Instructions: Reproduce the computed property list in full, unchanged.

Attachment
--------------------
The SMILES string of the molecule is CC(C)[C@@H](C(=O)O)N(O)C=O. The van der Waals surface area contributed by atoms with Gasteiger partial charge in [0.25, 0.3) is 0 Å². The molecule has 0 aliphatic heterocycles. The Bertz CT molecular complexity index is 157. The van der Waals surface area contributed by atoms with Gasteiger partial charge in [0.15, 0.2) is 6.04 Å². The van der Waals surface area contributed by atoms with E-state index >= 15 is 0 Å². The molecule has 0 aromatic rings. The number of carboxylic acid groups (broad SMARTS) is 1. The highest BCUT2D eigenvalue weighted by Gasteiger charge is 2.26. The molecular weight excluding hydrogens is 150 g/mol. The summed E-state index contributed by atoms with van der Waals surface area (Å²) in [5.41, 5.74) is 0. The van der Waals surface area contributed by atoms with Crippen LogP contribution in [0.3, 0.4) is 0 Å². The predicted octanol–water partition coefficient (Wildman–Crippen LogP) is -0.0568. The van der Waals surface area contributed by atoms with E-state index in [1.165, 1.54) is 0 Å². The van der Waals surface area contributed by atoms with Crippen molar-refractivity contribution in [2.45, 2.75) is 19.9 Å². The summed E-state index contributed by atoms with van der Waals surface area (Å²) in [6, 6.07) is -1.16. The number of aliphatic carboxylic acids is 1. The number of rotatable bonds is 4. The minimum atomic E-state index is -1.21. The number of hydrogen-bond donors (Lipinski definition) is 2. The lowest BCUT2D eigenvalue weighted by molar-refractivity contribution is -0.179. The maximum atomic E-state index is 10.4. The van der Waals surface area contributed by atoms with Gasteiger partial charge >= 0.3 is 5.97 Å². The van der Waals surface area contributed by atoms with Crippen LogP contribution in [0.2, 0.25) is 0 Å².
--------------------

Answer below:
The SMILES string of the molecule is CC(C)[C@@H](C(=O)O)N(O)C=O. The van der Waals surface area contributed by atoms with Gasteiger partial charge in [0.25, 0.3) is 0 Å². The molecule has 0 aliphatic heterocycles. The Bertz CT molecular complexity index is 157. The van der Waals surface area contributed by atoms with Gasteiger partial charge in [0.15, 0.2) is 6.04 Å². The van der Waals surface area contributed by atoms with E-state index >= 15 is 0 Å². The molecule has 0 aromatic rings. The number of carboxylic acid groups (broad SMARTS) is 1. The highest BCUT2D eigenvalue weighted by Gasteiger charge is 2.26. The molecular weight excluding hydrogens is 150 g/mol. The summed E-state index contributed by atoms with van der Waals surface area (Å²) in [5.41, 5.74) is 0. The van der Waals surface area contributed by atoms with Crippen LogP contribution in [0.3, 0.4) is 0 Å². The predicted octanol–water partition coefficient (Wildman–Crippen LogP) is -0.0568. The van der Waals surface area contributed by atoms with E-state index in [1.165, 1.54) is 0 Å². The van der Waals surface area contributed by atoms with Crippen molar-refractivity contribution in [2.45, 2.75) is 19.9 Å². The summed E-state index contributed by atoms with van der Waals surface area (Å²) in [6, 6.07) is -1.16. The number of aliphatic carboxylic acids is 1. The number of rotatable bonds is 4. The minimum atomic E-state index is -1.21. The number of hydrogen-bond donors (Lipinski definition) is 2. The lowest BCUT2D eigenvalue weighted by molar-refractivity contribution is -0.179. The maximum atomic E-state index is 10.4. The van der Waals surface area contributed by atoms with Gasteiger partial charge >= 0.3 is 5.97 Å². The van der Waals surface area contributed by atoms with Crippen LogP contribution in [0.2, 0.25) is 0 Å².